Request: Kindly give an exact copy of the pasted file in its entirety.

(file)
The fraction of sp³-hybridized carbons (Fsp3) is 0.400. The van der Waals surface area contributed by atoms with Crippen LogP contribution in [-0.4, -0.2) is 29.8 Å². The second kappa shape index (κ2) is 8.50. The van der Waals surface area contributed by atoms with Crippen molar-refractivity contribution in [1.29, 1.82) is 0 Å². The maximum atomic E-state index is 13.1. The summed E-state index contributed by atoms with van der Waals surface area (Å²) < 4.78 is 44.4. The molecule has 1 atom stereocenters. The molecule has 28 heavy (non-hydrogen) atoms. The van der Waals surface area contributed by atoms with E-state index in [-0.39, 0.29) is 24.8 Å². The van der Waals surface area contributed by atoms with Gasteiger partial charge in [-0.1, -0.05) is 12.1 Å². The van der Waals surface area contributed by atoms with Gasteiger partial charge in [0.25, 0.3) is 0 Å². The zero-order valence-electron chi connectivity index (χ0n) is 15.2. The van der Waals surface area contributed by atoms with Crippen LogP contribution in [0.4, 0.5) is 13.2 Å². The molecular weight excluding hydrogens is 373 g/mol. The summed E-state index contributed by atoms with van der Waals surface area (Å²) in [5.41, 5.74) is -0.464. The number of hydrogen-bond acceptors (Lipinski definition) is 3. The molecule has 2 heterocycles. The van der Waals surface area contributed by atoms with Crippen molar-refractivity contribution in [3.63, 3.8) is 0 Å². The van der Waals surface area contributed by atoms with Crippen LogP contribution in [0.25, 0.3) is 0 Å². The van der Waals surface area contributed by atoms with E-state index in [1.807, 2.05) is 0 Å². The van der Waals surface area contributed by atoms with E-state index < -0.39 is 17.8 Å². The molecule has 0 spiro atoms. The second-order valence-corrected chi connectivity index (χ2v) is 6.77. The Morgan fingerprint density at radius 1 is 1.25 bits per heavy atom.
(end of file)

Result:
The fraction of sp³-hybridized carbons (Fsp3) is 0.400. The van der Waals surface area contributed by atoms with Crippen LogP contribution in [-0.4, -0.2) is 29.8 Å². The second kappa shape index (κ2) is 8.50. The van der Waals surface area contributed by atoms with Crippen molar-refractivity contribution in [1.29, 1.82) is 0 Å². The maximum atomic E-state index is 13.1. The summed E-state index contributed by atoms with van der Waals surface area (Å²) < 4.78 is 44.4. The molecule has 1 atom stereocenters. The molecule has 28 heavy (non-hydrogen) atoms. The van der Waals surface area contributed by atoms with E-state index in [-0.39, 0.29) is 24.8 Å². The van der Waals surface area contributed by atoms with Gasteiger partial charge in [-0.1, -0.05) is 12.1 Å². The van der Waals surface area contributed by atoms with Gasteiger partial charge in [0.25, 0.3) is 0 Å². The zero-order valence-electron chi connectivity index (χ0n) is 15.2. The van der Waals surface area contributed by atoms with Crippen LogP contribution in [0.4, 0.5) is 13.2 Å². The molecular weight excluding hydrogens is 373 g/mol. The summed E-state index contributed by atoms with van der Waals surface area (Å²) in [5.41, 5.74) is -0.464. The number of hydrogen-bond acceptors (Lipinski definition) is 3. The molecule has 2 heterocycles. The van der Waals surface area contributed by atoms with Crippen molar-refractivity contribution in [3.63, 3.8) is 0 Å². The van der Waals surface area contributed by atoms with Crippen LogP contribution in [0.25, 0.3) is 0 Å². The van der Waals surface area contributed by atoms with E-state index in [1.807, 2.05) is 0 Å². The van der Waals surface area contributed by atoms with E-state index < -0.39 is 17.8 Å². The molecule has 0 spiro atoms. The second-order valence-corrected chi connectivity index (χ2v) is 6.77. The Morgan fingerprint density at radius 1 is 1.25 bits per heavy atom.